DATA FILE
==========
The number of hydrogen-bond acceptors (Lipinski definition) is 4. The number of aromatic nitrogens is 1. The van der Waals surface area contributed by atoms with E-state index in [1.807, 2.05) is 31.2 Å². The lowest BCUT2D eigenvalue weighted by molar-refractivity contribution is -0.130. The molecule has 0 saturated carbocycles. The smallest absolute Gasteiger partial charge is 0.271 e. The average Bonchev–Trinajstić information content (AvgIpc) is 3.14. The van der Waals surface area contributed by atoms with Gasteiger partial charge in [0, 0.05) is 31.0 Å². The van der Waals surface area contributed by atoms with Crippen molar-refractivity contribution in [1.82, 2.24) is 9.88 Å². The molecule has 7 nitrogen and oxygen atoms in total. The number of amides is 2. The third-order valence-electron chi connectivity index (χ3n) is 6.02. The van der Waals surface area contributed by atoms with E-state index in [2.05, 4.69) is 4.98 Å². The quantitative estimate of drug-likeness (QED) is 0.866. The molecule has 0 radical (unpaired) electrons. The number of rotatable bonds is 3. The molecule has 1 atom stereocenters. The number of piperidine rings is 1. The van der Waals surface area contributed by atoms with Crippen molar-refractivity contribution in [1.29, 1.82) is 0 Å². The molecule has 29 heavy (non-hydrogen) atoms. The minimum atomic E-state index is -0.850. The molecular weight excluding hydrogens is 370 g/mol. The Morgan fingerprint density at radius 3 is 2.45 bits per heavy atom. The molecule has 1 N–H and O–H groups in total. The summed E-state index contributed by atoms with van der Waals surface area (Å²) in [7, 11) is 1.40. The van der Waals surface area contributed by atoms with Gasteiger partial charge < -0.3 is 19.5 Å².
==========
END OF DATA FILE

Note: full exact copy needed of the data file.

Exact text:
The number of hydrogen-bond acceptors (Lipinski definition) is 4. The number of aromatic nitrogens is 1. The van der Waals surface area contributed by atoms with E-state index in [1.807, 2.05) is 31.2 Å². The lowest BCUT2D eigenvalue weighted by molar-refractivity contribution is -0.130. The molecule has 0 saturated carbocycles. The smallest absolute Gasteiger partial charge is 0.271 e. The average Bonchev–Trinajstić information content (AvgIpc) is 3.14. The van der Waals surface area contributed by atoms with Gasteiger partial charge in [0, 0.05) is 31.0 Å². The van der Waals surface area contributed by atoms with Crippen molar-refractivity contribution in [1.82, 2.24) is 9.88 Å². The molecule has 7 nitrogen and oxygen atoms in total. The number of amides is 2. The third-order valence-electron chi connectivity index (χ3n) is 6.02. The van der Waals surface area contributed by atoms with E-state index in [2.05, 4.69) is 4.98 Å². The quantitative estimate of drug-likeness (QED) is 0.866. The molecule has 0 radical (unpaired) electrons. The number of rotatable bonds is 3. The molecule has 1 atom stereocenters. The number of piperidine rings is 1. The van der Waals surface area contributed by atoms with Crippen molar-refractivity contribution in [1.29, 1.82) is 0 Å². The molecule has 29 heavy (non-hydrogen) atoms. The minimum atomic E-state index is -0.850. The molecular weight excluding hydrogens is 370 g/mol. The Morgan fingerprint density at radius 3 is 2.45 bits per heavy atom. The molecule has 1 N–H and O–H groups in total. The summed E-state index contributed by atoms with van der Waals surface area (Å²) in [7, 11) is 1.40. The van der Waals surface area contributed by atoms with Gasteiger partial charge < -0.3 is 19.5 Å².